“A medical practitioner who establishes that he followed a practice which was general and approved by his colleagues of similar specialisation and skill is nevertheless negligent if the plaintiff thereupon establishes that such practice has inherent defects which ought to be obvious to any person giving the matter due consideration” (Dunne (an inf.) v. National Maternity Hospital [1989] IR 91.)

https://leoniefennell.wordpress.com/2011/10/22/medical-negligence-in-ireland/

https://leoniefennell.wordpress.com/2011/10/10/update-on-our-complaint-to-the-irish-medical-council/

Random

Update on our complaint to the Irish Medical Council.

Our complaint to the Irish Medical Council and their decision.

In August 2010 we made a complaint to the Irish Medical council (IMC) about Shane’s treatment from the Doctors he saw in his last 17 days. 

The basis of our complaint was “Why were these doctors not aware that when a person starts an antidepressant, there is a markedly increased risk of suicide ideation and also that there is a certain percentage of people who can react violently and deadly to this medication?”. We wanted to know, considering the above, why was Shane allowed to get a prescription for a months supply of this drug and if this is common policy, then surely this practise should be revised.

We were very aware that antidepressants caused this horrific event in our lives and that of another family and we had a report from a medical expert (Prof. Healy) who testified to this, so we were particularly concerned that if this practise is not changed, the potential is always there for another family tragedy.

The first step in a complaint to the Irish Medical Council is a meeting to decide if the complaint will go further and if the Doctors in question will or wont have anything to answer for. This meeting has been put off twice now, the last time because the IMC needed a report from an independent third party. I asked if they were aware that professor David Healy had written an extensive report for Shane’s inquest and insisted on forwarding the same to the IMC. They said they were awaiting a report from a Professor Philip Cowen from Oxford University, so naturally enough the first thing I did was Google this professor along with the name Lundbeck. I discovered that Conflict of interest is clearly an issue here and I e-mailed the IMC to notify them of my concerns…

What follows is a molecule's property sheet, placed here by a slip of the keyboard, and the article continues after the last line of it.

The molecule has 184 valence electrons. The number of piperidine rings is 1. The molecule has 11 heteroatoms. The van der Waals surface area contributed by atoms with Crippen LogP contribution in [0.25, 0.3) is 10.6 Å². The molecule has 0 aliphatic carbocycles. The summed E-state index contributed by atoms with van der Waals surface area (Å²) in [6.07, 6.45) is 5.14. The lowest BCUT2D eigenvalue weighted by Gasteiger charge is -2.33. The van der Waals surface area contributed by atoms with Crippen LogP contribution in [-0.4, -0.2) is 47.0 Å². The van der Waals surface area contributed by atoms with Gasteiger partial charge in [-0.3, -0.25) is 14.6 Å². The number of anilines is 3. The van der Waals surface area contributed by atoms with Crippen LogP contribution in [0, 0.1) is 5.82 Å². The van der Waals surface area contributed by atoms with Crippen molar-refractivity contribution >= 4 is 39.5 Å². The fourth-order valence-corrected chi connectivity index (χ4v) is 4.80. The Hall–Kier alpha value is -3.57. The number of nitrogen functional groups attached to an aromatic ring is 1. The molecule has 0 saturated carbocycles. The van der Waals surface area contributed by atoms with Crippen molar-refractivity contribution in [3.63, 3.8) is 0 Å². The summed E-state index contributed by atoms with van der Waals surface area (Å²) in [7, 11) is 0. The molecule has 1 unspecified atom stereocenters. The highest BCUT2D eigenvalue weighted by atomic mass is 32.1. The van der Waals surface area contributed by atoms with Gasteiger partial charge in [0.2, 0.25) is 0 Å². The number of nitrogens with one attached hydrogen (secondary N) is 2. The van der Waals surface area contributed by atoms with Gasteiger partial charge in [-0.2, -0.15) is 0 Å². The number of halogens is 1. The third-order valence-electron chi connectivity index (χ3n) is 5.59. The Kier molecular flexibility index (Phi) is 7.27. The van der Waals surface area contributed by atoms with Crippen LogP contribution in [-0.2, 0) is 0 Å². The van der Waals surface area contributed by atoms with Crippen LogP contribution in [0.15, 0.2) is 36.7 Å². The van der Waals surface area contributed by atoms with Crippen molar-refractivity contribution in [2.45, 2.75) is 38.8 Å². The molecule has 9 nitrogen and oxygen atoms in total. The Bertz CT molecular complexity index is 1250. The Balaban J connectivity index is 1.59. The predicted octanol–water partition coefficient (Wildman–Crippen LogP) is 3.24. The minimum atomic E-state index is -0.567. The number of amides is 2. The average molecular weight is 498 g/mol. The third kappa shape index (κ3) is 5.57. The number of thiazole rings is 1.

May 16 2011

Hi Roslyn,
I trust you received Professor Healy’s report?
I did a quick google search of Professor Cowen and I would have thought, under the circumstances of my son’s death and the fact that lundbeck are the makers of citalopram, the engagement of this professor would surely be a “conflict of interest” but I’m sure you know better than I how to go about investigating these matters!
I would like to be kept informed, if you do go with this professor or indeed any other expert the medical council decide on.
Yours Sincerely,
Leonie Fennell

I also attached this to the bottom of my e-mail…

Philip J. Cowen, MD, FRCPsych
University Department of Psychiatry, Warneford Hospital, Oxford OX3 7JX, UK. Email: phil.cowen@psych.ox.ac.uk
Declaration of interest